Premier League Stories: Spain's rise to world dominanceNov 23
Non-negotiables with Marco Silva
We sat down with the Fulham manager to discuss the key coaching values and philosophies he won’t compromise on and how they influence his management style.
After he inspired his side to promotion from the Championship last season and an impressive start to the new Premier League campaign, BT Sport sat down with Fulham boss Marco Silva to discuss his ‘non-negotiables’ as a manager.
The Portuguese coach, who had previous spells in the top flight with Hull and Everton, has earned a reputation as a shrewd tactician and principled manager, playing a distinctive brand of attacking football at each of his clubs.
Fulham scored 106 goals in the Championship last season, and they’ve shown no sign of taking a more cautious approach following promotion.
And Silva has revealed all in an exclusive interview with BT Sport, delving deeper into his key philosophies and values and what he demands from his players.
What are your most important values and non-negotiables as a coach?
Passion, that is clear for me, every single day. When you come to a training session you have to love what you are doing. You have to be really pleased with the life you have.
The others are discipline and commitment. This comes with desire and ambition as well. Without discipline you cannot achieve anything.
What does passion look like from your players on the pitch? Is it about energy and resilience?
Yes, never giving up is a good example. Sometimes you need to stop running to think and running less can be better. But don’t stop working and fighting. You need the passion in every single moment to understand, to work hard, to enjoy it.
It’s really important to enjoy the game even when you are working hard. Passion is about doing your best in every single moment.
After you create a habit to fight in every training drill, to win the battle, you create a habit to be a winner and things will come on a matchday as a consequence.
You’re renowned as a hard-working coach. Do you expect your players to give that back to you and work hard on the training ground?
Definitely. Myself and my staff are the first ones to arrive at the training ground and we go home really late as well, because we have something to prepare all the time, and we try to prepare our team as best we can.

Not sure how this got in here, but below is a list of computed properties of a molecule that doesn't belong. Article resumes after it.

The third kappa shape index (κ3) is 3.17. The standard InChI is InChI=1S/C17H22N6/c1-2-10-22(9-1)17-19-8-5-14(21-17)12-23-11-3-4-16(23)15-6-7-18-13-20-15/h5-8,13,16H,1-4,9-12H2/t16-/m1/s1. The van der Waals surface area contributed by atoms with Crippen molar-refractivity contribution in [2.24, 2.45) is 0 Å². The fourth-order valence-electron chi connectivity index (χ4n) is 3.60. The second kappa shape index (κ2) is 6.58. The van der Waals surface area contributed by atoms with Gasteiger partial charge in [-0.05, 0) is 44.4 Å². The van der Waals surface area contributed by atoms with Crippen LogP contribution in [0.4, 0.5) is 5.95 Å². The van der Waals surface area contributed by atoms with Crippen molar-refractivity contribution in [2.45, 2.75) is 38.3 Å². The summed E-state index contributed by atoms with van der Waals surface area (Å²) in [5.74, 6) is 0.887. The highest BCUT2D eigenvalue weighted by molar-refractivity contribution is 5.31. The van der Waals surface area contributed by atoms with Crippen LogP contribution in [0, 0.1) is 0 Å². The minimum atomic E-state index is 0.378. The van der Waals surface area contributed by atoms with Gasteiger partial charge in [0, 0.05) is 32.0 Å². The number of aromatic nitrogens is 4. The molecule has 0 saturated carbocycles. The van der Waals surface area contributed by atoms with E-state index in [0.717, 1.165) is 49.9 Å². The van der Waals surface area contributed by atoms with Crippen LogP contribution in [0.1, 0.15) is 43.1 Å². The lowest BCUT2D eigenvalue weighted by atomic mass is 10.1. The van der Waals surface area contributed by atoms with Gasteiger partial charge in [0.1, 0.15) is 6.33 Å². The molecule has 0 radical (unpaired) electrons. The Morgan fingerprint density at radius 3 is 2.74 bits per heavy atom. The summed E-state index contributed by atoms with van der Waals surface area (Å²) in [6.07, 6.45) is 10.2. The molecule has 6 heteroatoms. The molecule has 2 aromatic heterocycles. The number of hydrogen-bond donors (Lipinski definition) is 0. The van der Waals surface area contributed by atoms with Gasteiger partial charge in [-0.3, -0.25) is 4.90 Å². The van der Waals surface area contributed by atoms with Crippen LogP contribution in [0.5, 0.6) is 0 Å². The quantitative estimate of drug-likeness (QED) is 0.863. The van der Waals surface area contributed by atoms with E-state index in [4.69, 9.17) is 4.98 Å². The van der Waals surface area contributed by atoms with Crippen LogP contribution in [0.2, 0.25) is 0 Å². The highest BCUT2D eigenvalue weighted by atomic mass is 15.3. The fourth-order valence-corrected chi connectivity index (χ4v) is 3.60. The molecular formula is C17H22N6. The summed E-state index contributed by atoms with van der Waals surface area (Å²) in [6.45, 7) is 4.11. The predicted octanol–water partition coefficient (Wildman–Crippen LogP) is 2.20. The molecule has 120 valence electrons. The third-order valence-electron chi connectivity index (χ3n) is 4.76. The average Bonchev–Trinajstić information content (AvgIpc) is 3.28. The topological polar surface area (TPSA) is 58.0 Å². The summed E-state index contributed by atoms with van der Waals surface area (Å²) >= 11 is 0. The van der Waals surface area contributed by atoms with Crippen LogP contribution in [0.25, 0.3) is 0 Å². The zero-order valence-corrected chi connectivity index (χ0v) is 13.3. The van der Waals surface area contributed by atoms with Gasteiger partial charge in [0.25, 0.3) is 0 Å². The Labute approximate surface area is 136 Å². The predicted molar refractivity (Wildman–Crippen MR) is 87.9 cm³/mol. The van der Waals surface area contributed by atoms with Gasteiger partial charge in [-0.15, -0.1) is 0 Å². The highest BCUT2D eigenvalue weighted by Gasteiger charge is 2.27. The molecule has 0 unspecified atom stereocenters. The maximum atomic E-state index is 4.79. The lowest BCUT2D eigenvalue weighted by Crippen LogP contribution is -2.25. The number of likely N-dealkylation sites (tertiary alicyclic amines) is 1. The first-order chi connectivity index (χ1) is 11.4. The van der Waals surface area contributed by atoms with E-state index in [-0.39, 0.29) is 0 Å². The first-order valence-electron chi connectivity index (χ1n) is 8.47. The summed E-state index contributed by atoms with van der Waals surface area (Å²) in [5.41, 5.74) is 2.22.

If we give the players the best conditions to be prepared, of course we expect something from them. This is commitment and the desire to learn every single day.
From day one until the last day of our careers as players or managers we are always learning. Every single moment can be a moment to learn new things or to improve something that is not so strong.
Football today is so tough. All the small details make the difference, so you have to be professional from the moment you wake up to the moment you go to sleep.
- Marco Silva
How much of being disciplined relates to the physical conditioning of the players and their fitness?
Discipline is a big box and you can put many things inside. Discipline on a daily basis, inside your training ground, is being on time, everything you do before and after a session, and of course in everyday life.
Football today is so tough - all the small details make the difference, so you have to be professional from the moment you wake up to the last moment you go to sleep.
It’s really important what the players do outside of the training ground in their own life, and of course what they do when they pass the training ground gate. Discipline is everything in my opinion.
Were these principles things you grew up with or have they developed since you moved to England?
I loved football from when I was a kid. I remember when I was three-years-old, I went to see football matches live with my grandfather and my father. Football for me was everything from that moment.
I started to play football when I was 14. When you start to play football you understand the commitment, everything that is important.
Discipline you start to understand from your parents, because it’s something not just in football but in life. School as well, you grow up with this behind you. Then you become professional and you start to understand football better.
All of this forms the basics for you to be a better person, and of course to be a better manager.
How important is it for your players to have faith in your system and objectives?
Making your players believe in your philosophy and what you are trying to create is the most important thing for a manager. In that way you can achieve results, but you can also make the players better in the present and the future.
You should improve all your players - that is the best way to get results. Apart from all the other things that are important - like having a close relationship with the players - they have to feel that the manager is getting the best from them, and you have to prove to them that your way is the best way.
Once you’ve proved that to them, is it easier for them to stay disciplined and not go off message?
Definitely, because if you prepare everything from the first day of pre-season and prepare everything during the week to do on a matchday, that is a plan. You have to stick with the plan indefinitely.
Of course on a matchday you have creativity and moments that come from the players, but we always play within the plan and the same strategy.